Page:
In an interview with Colorado Public Radio, “Top Chef” judge Graham Elliot weighed in on Colorado’s culinary scene and our “famous” cuisine.
Season 15 of Bravo’s “Top Chef” premieres Thursday, December 7, and Colorado — as the setting for the competition — will finally get its chance to take the culinary stage. And while the show was taping episodes this past summer, Colorado Public Radio (CPR) sat down with “Top Chef” judge Graham Elliot to pick his brain about our state’s place in the world of food.
I think that Colorado is kind of this mix,” Elliot told CPR. “It’s capturing the culinary zeitgeist with what’s going on and back to nature and great local stuff. You have the Denver cityscape with a lot of chefs coming and doing good stuff, and people [living there] that are very open to cool food. On the same token, you’ve got the mountains, the woods, lakes and streams, and all of that nature that chefs like to work with.”
He went on to poke some good-natured fun at Colorado’s infamous home-grown dish — Rocky Mountain oysters (or bull testicles).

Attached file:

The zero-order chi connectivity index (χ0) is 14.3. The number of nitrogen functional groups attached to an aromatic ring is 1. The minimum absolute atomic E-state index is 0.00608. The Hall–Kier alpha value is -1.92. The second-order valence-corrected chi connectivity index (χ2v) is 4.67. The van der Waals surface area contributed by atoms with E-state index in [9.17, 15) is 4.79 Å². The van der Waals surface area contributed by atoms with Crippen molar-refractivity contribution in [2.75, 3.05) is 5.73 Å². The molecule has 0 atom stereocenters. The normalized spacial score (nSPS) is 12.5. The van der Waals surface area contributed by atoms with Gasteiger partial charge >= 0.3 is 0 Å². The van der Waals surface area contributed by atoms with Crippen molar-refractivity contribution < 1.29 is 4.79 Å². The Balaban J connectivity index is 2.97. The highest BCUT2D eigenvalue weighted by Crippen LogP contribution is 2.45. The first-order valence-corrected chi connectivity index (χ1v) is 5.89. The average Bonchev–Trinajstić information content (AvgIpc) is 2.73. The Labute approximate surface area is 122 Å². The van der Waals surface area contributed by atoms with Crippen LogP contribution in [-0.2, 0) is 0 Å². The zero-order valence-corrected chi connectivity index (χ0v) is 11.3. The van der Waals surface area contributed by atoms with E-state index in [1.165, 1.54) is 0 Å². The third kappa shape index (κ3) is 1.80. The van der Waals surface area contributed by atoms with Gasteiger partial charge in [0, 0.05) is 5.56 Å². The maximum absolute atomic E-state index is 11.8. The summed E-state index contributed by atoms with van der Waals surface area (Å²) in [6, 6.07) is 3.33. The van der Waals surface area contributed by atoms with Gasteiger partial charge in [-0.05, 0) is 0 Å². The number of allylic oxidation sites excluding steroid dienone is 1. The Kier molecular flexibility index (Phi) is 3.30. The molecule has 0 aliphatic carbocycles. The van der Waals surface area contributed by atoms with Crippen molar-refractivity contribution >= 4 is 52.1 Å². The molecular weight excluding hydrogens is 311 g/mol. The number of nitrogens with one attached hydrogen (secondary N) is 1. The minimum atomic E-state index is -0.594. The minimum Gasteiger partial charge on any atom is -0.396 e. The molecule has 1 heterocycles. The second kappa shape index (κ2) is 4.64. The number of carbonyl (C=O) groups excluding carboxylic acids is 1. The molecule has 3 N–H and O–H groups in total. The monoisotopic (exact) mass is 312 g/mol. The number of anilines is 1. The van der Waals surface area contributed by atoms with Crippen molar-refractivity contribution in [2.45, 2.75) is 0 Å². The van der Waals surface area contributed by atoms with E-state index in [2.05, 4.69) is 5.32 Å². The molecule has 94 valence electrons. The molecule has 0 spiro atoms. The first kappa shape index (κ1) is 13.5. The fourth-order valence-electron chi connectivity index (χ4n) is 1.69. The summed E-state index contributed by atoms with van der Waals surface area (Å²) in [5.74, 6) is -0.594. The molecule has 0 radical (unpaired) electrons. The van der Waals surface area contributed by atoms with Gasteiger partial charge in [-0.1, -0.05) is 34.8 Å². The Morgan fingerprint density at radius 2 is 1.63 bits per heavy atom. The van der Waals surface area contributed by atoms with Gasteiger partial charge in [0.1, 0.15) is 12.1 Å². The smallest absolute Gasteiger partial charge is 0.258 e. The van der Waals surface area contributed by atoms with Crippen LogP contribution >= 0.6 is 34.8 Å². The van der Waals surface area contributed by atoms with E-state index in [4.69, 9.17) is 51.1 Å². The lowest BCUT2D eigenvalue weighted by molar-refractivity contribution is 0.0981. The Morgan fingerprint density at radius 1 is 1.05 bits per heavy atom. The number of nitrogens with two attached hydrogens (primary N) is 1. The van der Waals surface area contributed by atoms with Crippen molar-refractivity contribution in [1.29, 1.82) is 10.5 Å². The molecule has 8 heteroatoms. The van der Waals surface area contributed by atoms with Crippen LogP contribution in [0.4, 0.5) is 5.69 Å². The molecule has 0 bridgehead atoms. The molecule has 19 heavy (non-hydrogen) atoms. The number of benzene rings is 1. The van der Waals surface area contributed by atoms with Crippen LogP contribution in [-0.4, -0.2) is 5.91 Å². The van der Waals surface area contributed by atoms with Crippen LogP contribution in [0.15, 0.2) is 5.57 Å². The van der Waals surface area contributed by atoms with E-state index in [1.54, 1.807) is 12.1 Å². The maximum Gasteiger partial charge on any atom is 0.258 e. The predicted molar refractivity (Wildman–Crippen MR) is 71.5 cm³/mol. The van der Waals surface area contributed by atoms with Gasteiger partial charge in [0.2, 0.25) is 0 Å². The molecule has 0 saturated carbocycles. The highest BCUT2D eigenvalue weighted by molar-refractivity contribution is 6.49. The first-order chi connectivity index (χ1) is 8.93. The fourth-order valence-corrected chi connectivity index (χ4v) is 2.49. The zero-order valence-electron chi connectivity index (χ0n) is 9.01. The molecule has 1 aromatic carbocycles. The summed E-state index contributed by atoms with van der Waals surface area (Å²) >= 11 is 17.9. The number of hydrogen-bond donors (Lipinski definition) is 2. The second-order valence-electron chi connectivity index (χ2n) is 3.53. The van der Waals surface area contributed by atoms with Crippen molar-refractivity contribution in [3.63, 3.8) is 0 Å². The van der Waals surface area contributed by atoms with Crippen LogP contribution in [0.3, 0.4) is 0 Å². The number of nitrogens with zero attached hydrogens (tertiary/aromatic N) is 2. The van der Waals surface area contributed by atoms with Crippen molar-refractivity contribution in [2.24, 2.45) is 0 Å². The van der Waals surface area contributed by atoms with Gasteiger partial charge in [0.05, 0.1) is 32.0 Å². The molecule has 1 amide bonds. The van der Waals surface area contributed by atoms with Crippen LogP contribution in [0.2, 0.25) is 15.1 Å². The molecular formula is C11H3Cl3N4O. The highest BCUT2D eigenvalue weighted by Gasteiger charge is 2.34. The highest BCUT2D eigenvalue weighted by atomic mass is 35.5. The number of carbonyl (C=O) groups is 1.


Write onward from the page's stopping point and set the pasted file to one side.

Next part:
If I say ‘Chicago,’ which is where I’m from, everyone immediately thinks deep-dish pizza or some kind of hotdog. And I think when you say ‘Colorado,’ people will shoot out Rocky Mountain oysters, even though I’m guessing that you don’t wake up every day in Denver asking,’I need my Rocky Mountain oysters now.’ But you’re never going to get away from that.”
So, with tons of experience as an award-winning chef, how would Elliot recommend Rocky Mountain oysters be prepared?
I’m pretty convinced that if you deep-fry something enough, you’re going to eat it. They were nice and fried and crunchy [referring to the ones he tried at Coors Field]. … The fact that you can poach them, slice them, hit them with a little flour, bread crumbs, sauté them in brown butter — now that’s gorgeous. That’s beautiful. That’s cuisine.”
That’s all I needed to hear, folks. Graham Elliot approves of deep-frying something within an inch of its life — and still calling it cuisine!
But what does he really think about our state’s food scene?
What’s great is that there’s nobody really putting on airs and thinking of themselves as the greatest restaurant in the world, so there’s a lot of ego that’s set aside which I find refreshing here.”
To listen to the full interview, visit CPR’s website.
What do you think about Colorado’s culinary scene? Favorite restaurants? Best recipes for Rocky Mountain oysters? Share them all in the comments below!